The Future of Energy

Slow Train to Yucca Mountain

Will America's nuclear waste repository ever open, and, more important: should it?

| Mon Apr. 28, 2008 3:00 AM EDT
High-level nuclear waste, the detritus of a half-century of civilian nuclear power in the United States, was supposed to have someplace to go by now. It was supposed to have a designated hole in the ground to contain it, according to the Nuclear Waste Policy Act of 1982, with infrastructure to transport and store it, staff to secure and protect it. In 2008, we were not supposed to still be debating where to put the fuel rods from nuclear reactors once they could no longer fission efficiently.

But we are.

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In 1987, after narrowing the sites for a geological repository for nuclear waste down to three, Congress settled on a dusty stretch of Nye County, Nevada, known as Yucca Mountain. With full faith that the repository would open in 1998 as mandated by law, the Department of Energy (DOE) forged ahead, drilling a five-mile tunnel out of the mountain and building a rail line through it. It brought in scientists from the country's top nuclear laboratories to study the rock; it began conducting tours of the site for media, legislators, and scientists; it even printed up T-shirts and coffee mugs for visitors to purchase at lunchtime.

But as the years went by, Yucca Mountain began to seem less like a grand public-works project than a colossal mistake. The latest opening date for the repository—which has cost $11 billion to date—was set for 2017, but as recently as February, the DOE's Ward Sproat, who oversees the agency's civilian nuclear waste program, admitted "a two- or three-year slip from that," in part due to a $108 million cut in the project's requested half-billion-dollar budget. As of April 2008, the Department of Energy had yet to apply for a license with the Nuclear Regulatory Commission (NRC) for the repository, which needs to be approved before construction can begin on the actual cubbyholes where the waste will be stored.

What went wrong? Part of the problem is certainly garden-variety NIMBYism: The State of Nevada has sued several times to stop the project, saying the state has absorbed enough radiation from the nation's atomic experiments. (Yucca Mountain bumps up against the Nevada Test Site.) But another part may just be that Yucca Mountain was a really bad choice: Rock at the site, known as "tuff" and laid down by ancient volcanic explosions, proved more porous than previously claimed by the DOE, raising the possibility that water could leach into the site, erode the metal-and-concrete casks that store the waste, and transport toxic waste into the groundwater. (Nevada's largest dairy is downgradient from the mountain.) Add to that an active fault, which produced a 5.6 earthquake in 1992 and a 4.4 in 2002, and climatic uncertainty—the Nevada desert may not always be a desert—and Yucca Mountain starts to seem like a less-than-sensible place to stash your decaying plutonium for 24,100 years, which is how long it takes for plutonium to shed half its toxicity. Depleted uranium, which accounts for the bulk of the waste, stays deadly for 4.5 billion years.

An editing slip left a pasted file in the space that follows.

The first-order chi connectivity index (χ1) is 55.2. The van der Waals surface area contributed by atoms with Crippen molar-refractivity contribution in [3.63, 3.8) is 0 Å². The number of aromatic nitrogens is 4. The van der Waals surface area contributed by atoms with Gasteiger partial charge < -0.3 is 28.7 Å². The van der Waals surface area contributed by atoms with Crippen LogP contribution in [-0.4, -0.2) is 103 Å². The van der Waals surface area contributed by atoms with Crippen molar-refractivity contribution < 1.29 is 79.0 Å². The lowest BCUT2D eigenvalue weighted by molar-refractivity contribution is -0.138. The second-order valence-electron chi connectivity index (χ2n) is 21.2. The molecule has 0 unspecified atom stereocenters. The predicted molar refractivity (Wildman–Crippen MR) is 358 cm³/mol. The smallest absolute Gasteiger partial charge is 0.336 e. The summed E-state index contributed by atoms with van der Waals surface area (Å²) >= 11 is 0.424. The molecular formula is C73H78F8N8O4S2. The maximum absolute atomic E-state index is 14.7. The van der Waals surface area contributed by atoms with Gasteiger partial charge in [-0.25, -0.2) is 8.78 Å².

The DOE insists Yucca Mountain was never supposed to be a geologic repository, and that waste-containment casks, made of high-grade titanium, steel, and concrete, will do the job instead. But the casks may not last more than a few thousand years, and even if they do, the risk of exposure to the deadly isotopes inside will peak at 300,000 years. Which gets to the heart of the problem: How do we safely stow toxic materials for a period longer than the entire history of Homo sapiens?

The truth is that no piece of ground seems to deserve this stuff. But without a solution to the waste problem, the nuclear renaissance is effectively dead: Few energy companies will invest further in a technology plagued by a deadly and intractable problem. And with two out of three current presidential candidates dedicated to halting the project, this could be Yucca Mountain's last chance to move forward.

Which is why, some believe, Sproat suddenly announced in early March that the license application was just about ready and would go to the NRC by June 30. "Sproat knows he's leaving at the end of the year because it's the end of this administration," says Steve Frishman, technical policy coordinator for the Nevada's Agency for Nuclear Projects. "When he came on his job, his marching orders included getting a license application filed, and that's what he's going to do." From the filing date, the NRC has three years to approve the license application, starting with a 90-day evaluation period to determine whether it's complete. If so, the commission will accept public petitions through October 2008 for the right to intervene in the process. Prehearing panels will commence a few months later, and hearings will continue through at least 2011. But the hearings are by invitation only, and the commission generally hears only from official interveners, such as local government leaders who hope to piggyback their own starved public-works projects on the Yucca construction. The rest of the public may find itself bleating at an impenetrable bureaucracy. Says Judy Treichel, executive director of the Nevada Nuclear Waste Task Force: "Public involvement basically means you have the right to watch."

If and when the repository opens, it will already be full. Existing commercial reactor waste, plus radioactive detritus left over from government programs, will occupy every last cubby. If long-term storage is the goal, the nuclear renaissance will require another Yucca Mountain very soon. Watch out: Your back yard may be next.

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